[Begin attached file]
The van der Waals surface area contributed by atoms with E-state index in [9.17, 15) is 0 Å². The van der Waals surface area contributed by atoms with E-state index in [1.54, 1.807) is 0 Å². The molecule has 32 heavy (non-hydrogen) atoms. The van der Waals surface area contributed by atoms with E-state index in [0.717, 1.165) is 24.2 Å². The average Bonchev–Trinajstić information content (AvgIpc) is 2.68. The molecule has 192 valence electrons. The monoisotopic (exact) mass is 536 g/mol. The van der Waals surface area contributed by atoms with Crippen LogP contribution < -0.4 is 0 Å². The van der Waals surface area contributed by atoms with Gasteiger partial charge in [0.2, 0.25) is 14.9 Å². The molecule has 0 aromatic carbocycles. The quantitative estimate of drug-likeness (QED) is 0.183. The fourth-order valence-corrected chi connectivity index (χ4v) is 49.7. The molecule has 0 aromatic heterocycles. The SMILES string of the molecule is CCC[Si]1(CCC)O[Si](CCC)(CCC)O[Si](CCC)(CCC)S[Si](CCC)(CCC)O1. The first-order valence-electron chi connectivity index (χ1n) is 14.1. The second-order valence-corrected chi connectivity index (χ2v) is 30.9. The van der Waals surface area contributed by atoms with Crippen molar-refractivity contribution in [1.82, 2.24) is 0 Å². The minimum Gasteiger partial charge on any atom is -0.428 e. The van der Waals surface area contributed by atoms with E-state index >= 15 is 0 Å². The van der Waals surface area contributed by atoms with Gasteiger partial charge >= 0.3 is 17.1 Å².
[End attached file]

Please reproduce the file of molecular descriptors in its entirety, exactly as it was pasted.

The van der Waals surface area contributed by atoms with E-state index in [9.17, 15) is 0 Å². The van der Waals surface area contributed by atoms with E-state index in [1.54, 1.807) is 0 Å². The molecule has 32 heavy (non-hydrogen) atoms. The van der Waals surface area contributed by atoms with E-state index in [0.717, 1.165) is 24.2 Å². The average Bonchev–Trinajstić information content (AvgIpc) is 2.68. The molecule has 192 valence electrons. The monoisotopic (exact) mass is 536 g/mol. The van der Waals surface area contributed by atoms with Crippen LogP contribution < -0.4 is 0 Å². The van der Waals surface area contributed by atoms with Gasteiger partial charge in [0.2, 0.25) is 14.9 Å². The molecule has 0 aromatic carbocycles. The quantitative estimate of drug-likeness (QED) is 0.183. The fourth-order valence-corrected chi connectivity index (χ4v) is 49.7. The molecule has 0 aromatic heterocycles. The SMILES string of the molecule is CCC[Si]1(CCC)O[Si](CCC)(CCC)O[Si](CCC)(CCC)S[Si](CCC)(CCC)O1. The first-order valence-electron chi connectivity index (χ1n) is 14.1. The second-order valence-corrected chi connectivity index (χ2v) is 30.9. The van der Waals surface area contributed by atoms with Crippen molar-refractivity contribution in [1.82, 2.24) is 0 Å². The minimum Gasteiger partial charge on any atom is -0.428 e. The van der Waals surface area contributed by atoms with E-state index >= 15 is 0 Å². The van der Waals surface area contributed by atoms with Gasteiger partial charge >= 0.3 is 17.1 Å².